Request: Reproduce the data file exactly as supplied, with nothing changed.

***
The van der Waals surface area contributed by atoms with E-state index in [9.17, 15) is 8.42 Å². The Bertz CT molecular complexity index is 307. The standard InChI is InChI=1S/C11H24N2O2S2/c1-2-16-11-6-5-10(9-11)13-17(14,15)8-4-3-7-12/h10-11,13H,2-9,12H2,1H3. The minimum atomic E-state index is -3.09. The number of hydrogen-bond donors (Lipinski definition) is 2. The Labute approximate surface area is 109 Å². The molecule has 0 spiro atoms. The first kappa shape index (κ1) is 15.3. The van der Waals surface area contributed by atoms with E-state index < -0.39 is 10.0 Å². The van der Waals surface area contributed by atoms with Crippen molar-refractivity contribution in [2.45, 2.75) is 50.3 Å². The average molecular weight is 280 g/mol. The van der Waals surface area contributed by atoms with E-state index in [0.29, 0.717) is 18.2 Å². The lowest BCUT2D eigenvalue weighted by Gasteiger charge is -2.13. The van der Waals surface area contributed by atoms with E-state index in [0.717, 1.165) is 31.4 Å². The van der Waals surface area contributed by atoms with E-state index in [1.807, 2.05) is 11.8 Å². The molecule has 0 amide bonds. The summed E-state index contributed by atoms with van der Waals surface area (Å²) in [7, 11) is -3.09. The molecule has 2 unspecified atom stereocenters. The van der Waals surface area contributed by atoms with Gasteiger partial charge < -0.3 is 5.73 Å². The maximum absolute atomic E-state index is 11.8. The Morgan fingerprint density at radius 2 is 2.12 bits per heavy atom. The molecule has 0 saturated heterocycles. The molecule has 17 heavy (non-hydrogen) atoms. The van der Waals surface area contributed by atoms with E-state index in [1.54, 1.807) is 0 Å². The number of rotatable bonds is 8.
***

The van der Waals surface area contributed by atoms with E-state index in [9.17, 15) is 8.42 Å². The Bertz CT molecular complexity index is 307. The standard InChI is InChI=1S/C11H24N2O2S2/c1-2-16-11-6-5-10(9-11)13-17(14,15)8-4-3-7-12/h10-11,13H,2-9,12H2,1H3. The minimum atomic E-state index is -3.09. The number of hydrogen-bond donors (Lipinski definition) is 2. The Labute approximate surface area is 109 Å². The molecule has 0 spiro atoms. The first kappa shape index (κ1) is 15.3. The van der Waals surface area contributed by atoms with E-state index < -0.39 is 10.0 Å². The van der Waals surface area contributed by atoms with Crippen molar-refractivity contribution in [2.45, 2.75) is 50.3 Å². The average molecular weight is 280 g/mol. The van der Waals surface area contributed by atoms with E-state index in [0.29, 0.717) is 18.2 Å². The lowest BCUT2D eigenvalue weighted by Gasteiger charge is -2.13. The van der Waals surface area contributed by atoms with E-state index in [0.717, 1.165) is 31.4 Å². The van der Waals surface area contributed by atoms with E-state index in [1.807, 2.05) is 11.8 Å². The molecule has 0 amide bonds. The summed E-state index contributed by atoms with van der Waals surface area (Å²) in [7, 11) is -3.09. The molecule has 2 unspecified atom stereocenters. The van der Waals surface area contributed by atoms with Gasteiger partial charge < -0.3 is 5.73 Å². The maximum absolute atomic E-state index is 11.8. The Morgan fingerprint density at radius 2 is 2.12 bits per heavy atom. The molecule has 0 saturated heterocycles. The molecule has 17 heavy (non-hydrogen) atoms. The van der Waals surface area contributed by atoms with E-state index in [1.54, 1.807) is 0 Å². The number of rotatable bonds is 8.